A power outage caused by the heavy storm that swept through Northern California led to a Saturday morning fire that claimed the life of a Berkeley man.
Richard Dury died after he was trapped in a bathroom by the flames that gutted a home at 1156 Keith Ave. Investigators suspect the blaze was caused by candles left burning after the storm knocked out power to the area.
Deputy Fire Chief Gil Dong said firefighters were summoned to the scene by a 911 call from neighbors at 2:26 a.m.
“On arrival they found heavy fire on two floors,” he said. A second alarm was called at 2:33, bringing a total of 27 firefighters, two chief officers, five engines, two trucks and two ambulances to the scene.
Dury’s caretaker had managed to escape the fire by leaping from a first floor window, but by the time the first firefighters arrived, flames were shooting out the windows, making entry impossible, said the deputy chief.
The home was built on the downhill side of the street, with the residential floors beneath a third-floor garage and entry level.
Flames had already consumed the floorboards on the uppermost level, preventing rescue efforts from above. The fire had also spread to nearby redwoods.
It wasn’t until 4:53 a.m. that firefighters had the blaze under control. They found Dury’s body in the second floor bathroom, which had been heavily damaged in the fire.
The dead man worked at the Shattuck Avenue Safeway store, where he was a popular figure.
The fire, which started on the lowest level, was probably caused by candles the caretaker had lit because of a storm-caused power outage and left burning after he went to sleep for the night.
“I really want to stress how important it is to have working smoke detectors,” said Dong.
The storm kept firefighters, public works staff, city arborists and police busy fighting water backups, downed trees and an assortment of other emergencies.
“During one 12-hour period we responded to 48 calls for downed power lines, fallen trees and flooding conditions,” said Dong.
Deputy City Manager Lisa Caronna said the city received a total of 225 calls for service during the storm, including a hundred downed tree reports and most of the rest for flooding.
The worst flooding was on Bancroft Way and the Union Pacific RailRoad tracks in West Berkeley, where heavy flooding was dispersed by firefighters, public works crews and railroad staff.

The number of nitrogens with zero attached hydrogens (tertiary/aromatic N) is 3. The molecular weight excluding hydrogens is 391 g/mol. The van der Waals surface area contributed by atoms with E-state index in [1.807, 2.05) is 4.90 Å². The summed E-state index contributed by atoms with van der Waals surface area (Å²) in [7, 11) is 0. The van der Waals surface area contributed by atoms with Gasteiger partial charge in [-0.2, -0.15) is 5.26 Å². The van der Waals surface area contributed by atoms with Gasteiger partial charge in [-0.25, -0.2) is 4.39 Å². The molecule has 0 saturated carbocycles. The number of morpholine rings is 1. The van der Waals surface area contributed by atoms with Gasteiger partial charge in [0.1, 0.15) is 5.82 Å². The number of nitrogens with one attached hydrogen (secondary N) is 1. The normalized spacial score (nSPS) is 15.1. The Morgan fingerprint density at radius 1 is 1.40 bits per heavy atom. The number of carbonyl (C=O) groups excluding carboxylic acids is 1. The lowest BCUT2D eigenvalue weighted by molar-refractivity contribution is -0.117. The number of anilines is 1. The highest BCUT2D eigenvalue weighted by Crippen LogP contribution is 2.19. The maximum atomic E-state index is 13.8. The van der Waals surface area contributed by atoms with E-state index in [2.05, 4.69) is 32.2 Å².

“That area took a huge hit last year,” Caronna said.
“We used our hydro sub and our FlotoPumps,” said Dong, working between 10 a.m. Friday and 12:30 p.m.
The sub is a 1,000-gallons-per-minute heavy duty pump also dubbed “Big Bertha” for its prodigious output. The smaller pumps move about 120 gallons a minute.
Caronna said the city has worked hard over the last two years to prepare for flooding at locations where storms typically bring problems. “Traditionally, we’ve had flooding at Malcolm X Elementary School, but this year we had prepared and there were no problems,” she said.
The heaviest rains, dropping two inches on southwest Berkeley, came during a a four-hour period starting at 8 a.m. Friday. But public works crews had been on alert and working 12-hour shifts since the day before, and were ready for the downpour.
Supervisors had been assigned to work night shifts, and workers were staffing switchboards after hours until calls dropped off, Caronna said.
A mere five minutes may have spelled the difference for two workers who had been eating lunch in a pickup truck cab in the 1900 block of Seventh Street, Dong said.
Five minutes after they had swallowed their last bites, a redwood tree, loosened by saturated soil and uprooted by the storm winds, toppled over, flattening the truck.
Another redwood was saved from keeling over only by a third, which managed to keep it propped up.
Because the first tree took out power lines, crews had to wait for Pacific Gas & Electric crews before they could chop up the fallen tree.
Another tree toppled into a building in the 1300 block of Seventh, and yet another crashed in the 1200 block of Hearst Avenue, while the intersection of Ashby Avenue and Fulton Street was briefly closed after another tree took down a power line.
A tree took down yet another power line at the intersection of Poppy Lane and Miller Avenue.
“Fortunately, the city was well prepared because we held meetings in advance of the storm,” Dong said. Public works crews had been placed on 12-hour shifts.
Fire stations, which keep empty sand bags for residents, ran out of their supplies several times during the storm.
A PG&E representative said the storm caused 21 outages affecting 834 customers in Berkeley, while five outages in Albany cut power to 700 customers. For Oakland the figures were 62 outages affecting 8,700 customers, while in Richmond 40 outages cut power to 3,719 customers.
Less than 1 percent of affected users were still without power by early Monday afternoon.